Overview of Active Directory Application Mode

I recently blogged about Microsoft Identity Integration Server (MIIS), which is Microsoft’s platform for connecting directory enabled applications and facilitating identity management. For organisations that require flexible support for directory enabled applications and for which organisational constraints or schema issues prevent the use of Active Directory (AD), Microsoft has developed Active Directory application mode (ADAM).

ADAM is a lightweight directory access protocol (LDAP) directory, providing many of the features of AD, but which can be used to support directory enabled applications that are not considered safe for use with AD. Although AD was designed to be extendable, possible concerns over safety could include:

  • Unacceptable schema changes.
  • Security risks.
  • Directory management requirements.
  • Development requirements.

ADAM runs as a user service (rather than as a system service) and multiple instances can be run concurrently on a single computer, with an independent configuration for each instance. Unlike AD, ADAM doesn’t have any dependencies on the domain name system (DNS) or file replication service (FRS). Instances that share the same configuration and schema can be added to a configuration set and will replicate changes to one another; however ADAM cannot replicate with AD – instead, there is a beta tool called the Active Directory to ADAM Synchronizer that provides one way synchronisation from AD to ADAM.

On the client side, ADAM supports any client that is written to the LDAP v3 technical specification as well as Active Directory service interfaces (ADSI) for clients from Windows 2000 onwards.

ADAM overviewTo illustrate where ADAM might be useful, here are three example scenarios:

  1. The first scenario is an intranet portal application for users that have been authenticated by AD. Because ADAM is integrated with the Windows security model, any application that is deployed using ADAM can authenticate access against AD across the enterprise. Global data is stored in AD, whilst application-specific data is stored in ADAM. As the application uses AD for authentication it doesn’t need to maintain its own database of user IDs and passwords (although this is supported if required) and because ADAM is used for the application’s personalisation data, there is no need to extend the AD schema. Different departments using the application may have different schema requirements and apply different business logic to directory data. The answer to this is ADAM’s support for multiple instances, each with their own schema, without needing to modify the enterprise schema or to manage yet another set of user accounts and passwords. These isolated ADAM instances may be deployed and managed locally or centrally.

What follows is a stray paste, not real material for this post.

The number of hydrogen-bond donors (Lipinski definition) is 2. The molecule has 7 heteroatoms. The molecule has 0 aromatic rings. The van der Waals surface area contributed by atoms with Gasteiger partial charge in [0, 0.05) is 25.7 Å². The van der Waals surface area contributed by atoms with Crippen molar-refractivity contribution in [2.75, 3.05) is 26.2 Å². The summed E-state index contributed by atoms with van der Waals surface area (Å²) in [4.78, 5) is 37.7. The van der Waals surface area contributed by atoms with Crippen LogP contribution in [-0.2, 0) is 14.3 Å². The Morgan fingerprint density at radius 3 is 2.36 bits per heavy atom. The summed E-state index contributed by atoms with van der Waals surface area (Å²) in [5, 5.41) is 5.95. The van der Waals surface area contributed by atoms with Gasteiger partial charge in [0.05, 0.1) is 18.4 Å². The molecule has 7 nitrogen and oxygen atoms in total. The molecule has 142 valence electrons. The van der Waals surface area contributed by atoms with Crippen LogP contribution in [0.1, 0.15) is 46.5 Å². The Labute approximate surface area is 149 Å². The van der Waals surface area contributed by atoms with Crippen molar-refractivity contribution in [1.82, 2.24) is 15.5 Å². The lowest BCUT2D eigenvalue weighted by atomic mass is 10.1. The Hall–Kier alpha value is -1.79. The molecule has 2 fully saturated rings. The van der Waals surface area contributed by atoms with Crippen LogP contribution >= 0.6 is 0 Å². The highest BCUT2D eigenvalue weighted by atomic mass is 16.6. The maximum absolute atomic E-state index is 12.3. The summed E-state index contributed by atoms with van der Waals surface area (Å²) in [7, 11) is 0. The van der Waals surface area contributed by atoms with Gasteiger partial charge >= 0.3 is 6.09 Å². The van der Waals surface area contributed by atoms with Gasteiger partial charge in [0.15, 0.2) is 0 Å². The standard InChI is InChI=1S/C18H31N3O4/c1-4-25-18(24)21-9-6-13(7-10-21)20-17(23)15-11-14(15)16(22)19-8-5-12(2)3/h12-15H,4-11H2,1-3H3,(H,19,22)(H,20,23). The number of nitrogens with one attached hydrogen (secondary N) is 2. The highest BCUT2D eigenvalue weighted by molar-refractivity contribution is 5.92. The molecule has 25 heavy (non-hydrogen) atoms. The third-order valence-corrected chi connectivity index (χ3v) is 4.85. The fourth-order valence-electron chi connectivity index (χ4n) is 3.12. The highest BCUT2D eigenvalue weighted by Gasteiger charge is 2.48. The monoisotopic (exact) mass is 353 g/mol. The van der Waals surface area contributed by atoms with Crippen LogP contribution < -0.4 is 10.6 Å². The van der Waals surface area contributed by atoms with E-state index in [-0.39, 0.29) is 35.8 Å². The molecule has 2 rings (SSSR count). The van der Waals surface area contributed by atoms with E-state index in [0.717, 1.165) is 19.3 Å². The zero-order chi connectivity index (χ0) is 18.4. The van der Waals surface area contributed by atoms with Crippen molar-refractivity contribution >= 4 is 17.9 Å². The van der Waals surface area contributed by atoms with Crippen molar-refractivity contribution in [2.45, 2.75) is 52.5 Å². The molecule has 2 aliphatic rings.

ADAM deployment scenario 1
  2. The second scenario is a web portal application that handles extranet access management. In this case the portal directory is used for authentication purposes only. ADAM can be used to store application information, while authenticating user objects using LDAP simple binds, allowing ADAM to work in heterogeneous environments and in situations where AD is not present (or is deliberately segregated).
    ADAM deployment scenario 2
  3. The final scenario considers an organisation in the process of migrating to AD but which still has applications that rely on an X.500 naming convention or directory. ADAM can serve as an interim solution to support the legacy applications through the migration process which using AD for user authentication and a shared security infrastructure. Optionally, MIIS can be used to transform identity information between AD, ADAM and any other identity stores in use. By using a single directory technology for both the network operating system and application directory needs, overall infrastructure costs are reduced as additional investments are not required for training, administration, or management of the application directory. The LDAP, ADSI, and directory services markup language (DSML) application programming interfaces are also equivalent between the two directory services, so that applications may be built on ADAM and then migrated to AD as needed, with minimal change.
    ADAM deployment scenario 3

By using ADAM to isolate application-specific information from AD and for simple authentication for extranet applications, organisations are able to develop, deploy and manage directory-enabled solutions without the need to create separate user databases or change the schema of AD to support each application. Because the ADAM directory can easily be installed, reinstall, or removed, it may be considered for deployment with an application.

Similar to the partition structure in AD, ADAM consists of a number of naming contexts (NCs), which are:

  • Configuration NC – CN=Configuration,CN={GUID}
  • Schema NC – CN=Schema,CN=Configuration,CN={GUID}
  • One or more application directory partitions (ADPs), e.g. cn=partition1,dc=markwilson,dc=co,dc=uk.